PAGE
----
At the end of all this, the question remains: Why is Microsoft going to this much trouble? [...] The only reason I can imagine why Microsoft would put its programmers, device vendors, third-party developers, and ultimately its customers, through this much pain is because once this copy protection is entrenched, Microsoft will completely own the distribution channel. [...] Not only will they be able to lock out any competitors, but because they will then represent the only available distribution channel they'll be able to dictate terms back to the content providers whose needs they are nominally serving in the same way that Apple has already dictated terms back to the music industry: Play by Apple's rules, or we won't carry your content. The result will be a technologically enforced monopoly that makes their current de-facto Windows monopoly seem like a velvet glove in comparison.

The worst thing about all of this is that there's no escape. Hardware manufacturers will have to drink the kool-aid in order to work with Vista: "There is no requirement to sign the [content-protection] license; but without a certificate, no premium content will be passed to the driver". [...] As a user, there is simply no escape. Whether you use Windows Vista, Windows XP, Windows 95, Linux, FreeBSD, OS X, Solaris (on x86), or almost any other OS, Windows content protection will make your hardware more expensive, less reliable, more difficult to program for, more difficult to support, more vulnerable to hostile code, and with more compatibility problems.

The Windows Shutdown crapfest

I worked at Microsoft for about 7 years total, from 1994 to 1998, and from 2002 to 2006. The most frustrating year of those seven was the year I spent working on Windows Vista, which was called Longhorn at the time. I spent a full year working on a feature which should've been designed, implemented and tested in a week.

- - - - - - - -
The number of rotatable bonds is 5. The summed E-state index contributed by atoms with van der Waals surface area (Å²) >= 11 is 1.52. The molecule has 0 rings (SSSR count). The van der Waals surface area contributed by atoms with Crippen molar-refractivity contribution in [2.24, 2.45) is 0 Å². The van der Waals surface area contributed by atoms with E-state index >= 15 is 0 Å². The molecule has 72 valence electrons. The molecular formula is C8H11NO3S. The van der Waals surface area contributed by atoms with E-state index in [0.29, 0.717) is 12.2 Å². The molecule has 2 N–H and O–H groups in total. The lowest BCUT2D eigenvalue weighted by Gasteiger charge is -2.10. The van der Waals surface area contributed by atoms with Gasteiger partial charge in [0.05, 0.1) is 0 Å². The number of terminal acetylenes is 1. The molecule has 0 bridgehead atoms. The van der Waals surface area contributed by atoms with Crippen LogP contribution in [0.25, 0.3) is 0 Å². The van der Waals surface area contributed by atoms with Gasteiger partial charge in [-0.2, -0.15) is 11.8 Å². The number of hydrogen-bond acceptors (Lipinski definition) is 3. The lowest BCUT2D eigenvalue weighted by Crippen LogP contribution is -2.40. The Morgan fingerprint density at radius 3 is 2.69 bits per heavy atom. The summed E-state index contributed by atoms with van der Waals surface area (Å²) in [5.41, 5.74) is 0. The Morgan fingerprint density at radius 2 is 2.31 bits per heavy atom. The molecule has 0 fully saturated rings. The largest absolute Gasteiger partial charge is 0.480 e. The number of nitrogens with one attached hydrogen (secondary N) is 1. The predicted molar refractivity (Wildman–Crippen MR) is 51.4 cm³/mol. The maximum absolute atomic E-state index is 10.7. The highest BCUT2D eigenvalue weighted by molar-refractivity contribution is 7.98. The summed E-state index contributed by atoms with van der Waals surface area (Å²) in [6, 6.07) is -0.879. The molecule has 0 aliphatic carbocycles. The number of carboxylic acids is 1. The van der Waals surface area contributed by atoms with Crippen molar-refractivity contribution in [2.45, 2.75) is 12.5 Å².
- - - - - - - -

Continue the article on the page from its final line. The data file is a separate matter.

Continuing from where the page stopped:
Each team of 8 was separated by 6 layers of management from the leads, giving us 43 total people with a voice in this feature. Twenty-four of them were connected sorta closely to the code, and of those twenty four there were exactly zero with final say in how the feature worked.

By the way "feature" is much too strong a word; a better description would be "menu". Really. By the time I left the team the total code that I'd written for this "feature" was a couple hundred lines, tops.

From: Moblog

One Small Business Gladly Gives Microsoft the Boot

You are reminded that Microsoft Windows, portable Microsoft devices or laptops running Microsoft Software within our network is forbidden as of 9/20/06. If you have not already received your Linux Live CD, email Ken or Tammy and they will get you one, along with any instructions you may need. These are yours to keep and at no cost. You are encouraged to use them at home as you see fit.

Everyone should be so lucky to recieve an e-mail like that from your CEO out of the blue on a monday morning. Read part two on how Ken Starks a.k.a Helios of lobby4linux fame is helping an anonymous company that ran afoul of the MS-BSA protection racket migrate a 9 city/455 desktop computer business network from Windows to Linux — Fedora Core in this case.

If you missed how this came to be, then you should read part one: No one ever got fired for using Microsoft — Yes they did.